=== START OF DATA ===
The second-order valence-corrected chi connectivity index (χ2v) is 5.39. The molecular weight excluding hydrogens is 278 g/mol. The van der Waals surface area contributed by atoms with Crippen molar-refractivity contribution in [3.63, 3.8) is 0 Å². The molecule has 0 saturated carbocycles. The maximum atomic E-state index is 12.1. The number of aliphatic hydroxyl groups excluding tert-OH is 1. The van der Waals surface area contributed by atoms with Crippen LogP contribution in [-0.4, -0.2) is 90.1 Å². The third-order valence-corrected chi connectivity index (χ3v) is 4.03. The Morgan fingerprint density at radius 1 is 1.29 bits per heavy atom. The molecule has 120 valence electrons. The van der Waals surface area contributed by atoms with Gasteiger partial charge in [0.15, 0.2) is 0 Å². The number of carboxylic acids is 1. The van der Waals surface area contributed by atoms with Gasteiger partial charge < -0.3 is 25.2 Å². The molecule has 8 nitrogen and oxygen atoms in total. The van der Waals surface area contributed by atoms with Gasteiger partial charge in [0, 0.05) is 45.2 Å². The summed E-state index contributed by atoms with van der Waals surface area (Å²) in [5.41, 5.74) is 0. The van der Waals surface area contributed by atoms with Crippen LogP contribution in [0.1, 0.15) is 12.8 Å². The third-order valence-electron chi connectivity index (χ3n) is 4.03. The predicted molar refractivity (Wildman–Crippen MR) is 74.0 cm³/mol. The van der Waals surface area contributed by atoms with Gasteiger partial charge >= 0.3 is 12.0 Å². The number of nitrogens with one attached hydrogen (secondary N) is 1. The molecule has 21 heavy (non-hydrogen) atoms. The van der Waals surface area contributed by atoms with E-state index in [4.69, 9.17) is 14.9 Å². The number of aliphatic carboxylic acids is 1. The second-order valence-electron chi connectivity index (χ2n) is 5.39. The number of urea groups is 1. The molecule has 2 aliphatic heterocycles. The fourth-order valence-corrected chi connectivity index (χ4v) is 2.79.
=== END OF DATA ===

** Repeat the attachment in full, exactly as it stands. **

The second-order valence-corrected chi connectivity index (χ2v) is 5.39. The molecular weight excluding hydrogens is 278 g/mol. The van der Waals surface area contributed by atoms with Crippen molar-refractivity contribution in [3.63, 3.8) is 0 Å². The molecule has 0 saturated carbocycles. The maximum atomic E-state index is 12.1. The number of aliphatic hydroxyl groups excluding tert-OH is 1. The van der Waals surface area contributed by atoms with Crippen LogP contribution in [-0.4, -0.2) is 90.1 Å². The third-order valence-corrected chi connectivity index (χ3v) is 4.03. The Morgan fingerprint density at radius 1 is 1.29 bits per heavy atom. The molecule has 120 valence electrons. The van der Waals surface area contributed by atoms with Gasteiger partial charge in [0.15, 0.2) is 0 Å². The number of carboxylic acids is 1. The van der Waals surface area contributed by atoms with Gasteiger partial charge < -0.3 is 25.2 Å². The molecule has 8 nitrogen and oxygen atoms in total. The van der Waals surface area contributed by atoms with Gasteiger partial charge in [0, 0.05) is 45.2 Å². The summed E-state index contributed by atoms with van der Waals surface area (Å²) in [5.41, 5.74) is 0. The van der Waals surface area contributed by atoms with Crippen LogP contribution in [0.1, 0.15) is 12.8 Å². The third-order valence-electron chi connectivity index (χ3n) is 4.03. The predicted molar refractivity (Wildman–Crippen MR) is 74.0 cm³/mol. The van der Waals surface area contributed by atoms with Gasteiger partial charge >= 0.3 is 12.0 Å². The number of nitrogens with one attached hydrogen (secondary N) is 1. The molecule has 21 heavy (non-hydrogen) atoms. The van der Waals surface area contributed by atoms with E-state index in [4.69, 9.17) is 14.9 Å². The number of aliphatic carboxylic acids is 1. The second-order valence-electron chi connectivity index (χ2n) is 5.39. The number of urea groups is 1. The molecule has 2 aliphatic heterocycles. The fourth-order valence-corrected chi connectivity index (χ4v) is 2.79.